Chief Operating Officer
Bank of Queensland drives efficiencies and improves ratios
The Bank of Queensland (BOQ) traces its origins back to 1874 when it was established as The Brisbane Permanent Benefit Building and Investment Society, the first such society in the state. Branches began opening elsewhere in Queensland in the 1980s, and the network is now Australia-wide with more than 260 branches, and growing. The country's largest regional bank with assets under management of AUD$38.8 billion, BOQ's continuing success is derived from its unique owner-managed branch model and "your own personal bank" mantra.
... our ratio was 64% before the global financial crisis, and the regional banks were generally in the high 60s to mid-70s. We are now below 46%, in line with the major banks.
This model – in which experienced bankers set themselves up as franchised small business owners – sees BOQ's Head Office supplying branches with information drawn from a unified database of knowledge driven by SAS. As BOQ Chief Operating Officer Ram Kangatharan explains, "The owner managers control the customer experience while their balance sheets are part of the bank's overall balance sheet. All decisions in respect of product, pricing, credit and compliance are controlled by Head Office."
Branch owner managers are provided with reporting facilities in respect of their performance – lending, deposits growth, cross sales and managing arrears. Kangatharan says, "Having the robust data source and the means to provide key metrics at the branch level helps strengthen the branch manager's bond with the customer, and this gives us an advantage over other banks."
The SAS data warehouse supported the bank's strategic review of its overall structure at the time of the global financial crisis (GFC) when businesses everywhere were concerned about costs and profitability and were looking for new efficiencies.
Implementing the SAS data warehouse provides a common trusted source of data across retail and commercial banking. Prior to the strategic restructure, the bank's retail and commercial banking divisions and the contact centre channel were standalone. "Segregations had built up over time based on the organisational structure, resulting in duplication of activities and a high cost to serve. Restructuring the organisation and moving to a lower cost to serve it was necessary to move to a common terminology and standard business process for similar things. The SAS data warehouse with its common trusted source of data assisted to view everything as one; one data map to a common hierarchy and a single business profile view based on reality instead of on structural definitions," says Kangatharan.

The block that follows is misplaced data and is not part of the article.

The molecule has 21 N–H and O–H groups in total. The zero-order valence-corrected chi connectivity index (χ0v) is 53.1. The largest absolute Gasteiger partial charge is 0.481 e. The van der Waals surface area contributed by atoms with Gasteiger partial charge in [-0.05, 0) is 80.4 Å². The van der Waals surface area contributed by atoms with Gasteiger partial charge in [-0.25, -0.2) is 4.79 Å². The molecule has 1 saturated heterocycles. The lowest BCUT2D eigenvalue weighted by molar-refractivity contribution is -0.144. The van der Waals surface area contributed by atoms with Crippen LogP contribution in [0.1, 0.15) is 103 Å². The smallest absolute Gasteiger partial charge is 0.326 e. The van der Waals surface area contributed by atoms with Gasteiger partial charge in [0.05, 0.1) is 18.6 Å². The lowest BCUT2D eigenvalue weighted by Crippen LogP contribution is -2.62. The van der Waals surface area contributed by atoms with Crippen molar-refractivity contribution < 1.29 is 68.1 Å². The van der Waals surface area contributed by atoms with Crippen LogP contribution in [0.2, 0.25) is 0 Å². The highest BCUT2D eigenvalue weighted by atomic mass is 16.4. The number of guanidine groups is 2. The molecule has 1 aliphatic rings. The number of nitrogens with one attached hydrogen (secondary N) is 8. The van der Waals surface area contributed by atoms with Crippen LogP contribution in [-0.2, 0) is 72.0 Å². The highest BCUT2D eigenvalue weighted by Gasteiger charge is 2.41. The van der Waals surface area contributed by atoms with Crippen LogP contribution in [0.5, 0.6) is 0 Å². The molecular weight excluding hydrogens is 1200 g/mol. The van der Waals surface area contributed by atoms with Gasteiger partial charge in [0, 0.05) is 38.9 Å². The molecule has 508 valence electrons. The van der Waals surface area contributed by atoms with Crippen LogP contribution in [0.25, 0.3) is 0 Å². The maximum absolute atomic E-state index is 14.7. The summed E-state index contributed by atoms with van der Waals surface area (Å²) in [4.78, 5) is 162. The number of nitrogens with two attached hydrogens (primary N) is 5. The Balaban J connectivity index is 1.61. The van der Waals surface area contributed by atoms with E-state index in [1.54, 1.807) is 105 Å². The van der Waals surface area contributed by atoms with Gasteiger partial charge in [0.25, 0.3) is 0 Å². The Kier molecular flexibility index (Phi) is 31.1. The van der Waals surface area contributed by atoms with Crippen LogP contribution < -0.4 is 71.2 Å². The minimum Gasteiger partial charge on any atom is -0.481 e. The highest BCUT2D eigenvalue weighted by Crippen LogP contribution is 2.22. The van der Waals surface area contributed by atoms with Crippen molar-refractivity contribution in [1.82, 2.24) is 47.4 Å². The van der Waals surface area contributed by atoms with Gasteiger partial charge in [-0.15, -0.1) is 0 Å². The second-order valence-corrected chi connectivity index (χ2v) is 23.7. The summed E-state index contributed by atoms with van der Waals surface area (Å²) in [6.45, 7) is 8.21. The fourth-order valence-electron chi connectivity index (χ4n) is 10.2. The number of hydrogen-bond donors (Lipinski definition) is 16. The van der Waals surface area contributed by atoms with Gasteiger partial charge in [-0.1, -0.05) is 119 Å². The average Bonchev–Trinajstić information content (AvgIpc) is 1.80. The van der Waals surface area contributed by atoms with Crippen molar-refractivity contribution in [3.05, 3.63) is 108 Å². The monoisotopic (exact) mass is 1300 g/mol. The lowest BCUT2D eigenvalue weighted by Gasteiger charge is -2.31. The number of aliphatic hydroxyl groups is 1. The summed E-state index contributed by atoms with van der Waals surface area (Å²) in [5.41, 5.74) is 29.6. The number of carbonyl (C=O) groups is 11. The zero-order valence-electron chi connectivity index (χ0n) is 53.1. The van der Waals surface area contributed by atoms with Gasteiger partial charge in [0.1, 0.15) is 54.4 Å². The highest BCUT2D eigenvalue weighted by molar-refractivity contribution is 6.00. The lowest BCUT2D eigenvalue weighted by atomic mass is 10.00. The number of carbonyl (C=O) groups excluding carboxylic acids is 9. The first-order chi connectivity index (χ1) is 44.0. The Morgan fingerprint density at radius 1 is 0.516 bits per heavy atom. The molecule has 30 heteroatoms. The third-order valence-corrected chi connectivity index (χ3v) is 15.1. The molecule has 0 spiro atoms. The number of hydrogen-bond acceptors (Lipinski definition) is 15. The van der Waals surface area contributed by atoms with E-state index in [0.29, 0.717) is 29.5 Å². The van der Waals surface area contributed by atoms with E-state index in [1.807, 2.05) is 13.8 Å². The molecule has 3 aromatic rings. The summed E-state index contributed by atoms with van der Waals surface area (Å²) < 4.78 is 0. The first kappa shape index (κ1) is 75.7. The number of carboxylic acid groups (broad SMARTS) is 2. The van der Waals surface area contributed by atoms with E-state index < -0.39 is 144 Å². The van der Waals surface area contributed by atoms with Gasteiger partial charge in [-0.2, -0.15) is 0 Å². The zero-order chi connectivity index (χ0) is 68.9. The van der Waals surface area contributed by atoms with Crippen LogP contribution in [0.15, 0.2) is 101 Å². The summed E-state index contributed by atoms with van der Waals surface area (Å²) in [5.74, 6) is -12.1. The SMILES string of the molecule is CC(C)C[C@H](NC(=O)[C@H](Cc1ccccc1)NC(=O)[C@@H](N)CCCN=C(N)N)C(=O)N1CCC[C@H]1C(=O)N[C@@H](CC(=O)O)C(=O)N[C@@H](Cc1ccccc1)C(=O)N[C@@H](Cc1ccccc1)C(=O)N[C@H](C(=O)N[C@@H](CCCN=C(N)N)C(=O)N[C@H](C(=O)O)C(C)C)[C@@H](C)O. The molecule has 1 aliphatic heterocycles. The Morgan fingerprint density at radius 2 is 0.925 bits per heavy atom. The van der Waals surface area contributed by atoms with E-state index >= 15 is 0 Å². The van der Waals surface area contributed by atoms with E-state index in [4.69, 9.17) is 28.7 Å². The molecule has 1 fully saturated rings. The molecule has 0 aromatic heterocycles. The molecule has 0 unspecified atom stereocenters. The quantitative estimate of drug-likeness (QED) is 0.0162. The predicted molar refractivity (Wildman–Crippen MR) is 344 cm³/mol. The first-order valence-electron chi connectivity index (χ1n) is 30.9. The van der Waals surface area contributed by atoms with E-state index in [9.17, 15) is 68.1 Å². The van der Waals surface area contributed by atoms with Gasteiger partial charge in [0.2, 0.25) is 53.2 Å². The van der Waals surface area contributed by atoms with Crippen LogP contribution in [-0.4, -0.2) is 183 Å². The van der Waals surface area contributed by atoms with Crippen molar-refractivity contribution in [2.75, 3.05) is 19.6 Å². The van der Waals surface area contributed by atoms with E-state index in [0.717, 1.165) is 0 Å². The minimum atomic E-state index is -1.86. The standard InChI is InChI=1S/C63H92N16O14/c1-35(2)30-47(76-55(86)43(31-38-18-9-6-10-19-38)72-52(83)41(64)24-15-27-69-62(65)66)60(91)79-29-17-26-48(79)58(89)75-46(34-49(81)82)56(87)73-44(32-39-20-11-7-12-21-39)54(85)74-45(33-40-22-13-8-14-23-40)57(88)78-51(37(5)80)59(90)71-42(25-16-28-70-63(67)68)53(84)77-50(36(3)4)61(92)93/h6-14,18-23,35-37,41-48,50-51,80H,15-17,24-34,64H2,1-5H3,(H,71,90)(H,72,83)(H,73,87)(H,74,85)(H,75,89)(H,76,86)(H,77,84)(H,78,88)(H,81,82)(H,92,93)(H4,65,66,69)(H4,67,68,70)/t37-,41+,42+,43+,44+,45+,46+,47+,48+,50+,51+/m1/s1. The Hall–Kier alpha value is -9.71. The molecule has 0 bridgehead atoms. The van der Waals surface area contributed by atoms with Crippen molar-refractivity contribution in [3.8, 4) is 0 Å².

Assisted by the view provided by a unified data environment, BOQ saw that 40 percent of what had been regarded as commercial was made up of small businesses where, typically, the proprietor used the family home as security for a small business loan.
Realising that there was more in common across the different operations, Kangatharan said BOQ was able to make substantial savings. "No longer was it necessary to maintain two separate management teams and two lots of overheads for functions that can now be conducted through a single channel with a unified structure. At the customer-facing level, the similarity between residential mortgage lending and lending to small business was such that our branch owner managers – with their long personal association with their customers – were ideally placed to diversify into SME matters."
The restructure in which the SAS data warehouse has played an important part was also a contributing factor in BOQ's financial results, as normalised cash profit after tax for FY11, AUD$197.1 million, was 5 percent up on the previous year. Wryly reflecting on the drive for new efficiencies at the time of the GFC with the comment, "You should never waste a crisis," Kangatharan noted that, "The cost-minimising restructure assisted by the SAS data warehouse has also contributed to a very competitive cost-to-income ratio. Whereas, our ratio was 64 percent before the global financial crisis, and other regional banks were generally in the high 60s to mid-70s, we are now below 46 percent, along with the major banks."
Separate banking businesses – with disparate information silos and no common data labelling policy – frustrated restructuring to address GFC pressures.
Rationalisation of retail and commercial banking operations under one cost and management structure: cost-to-income ratio improved in line with major banks.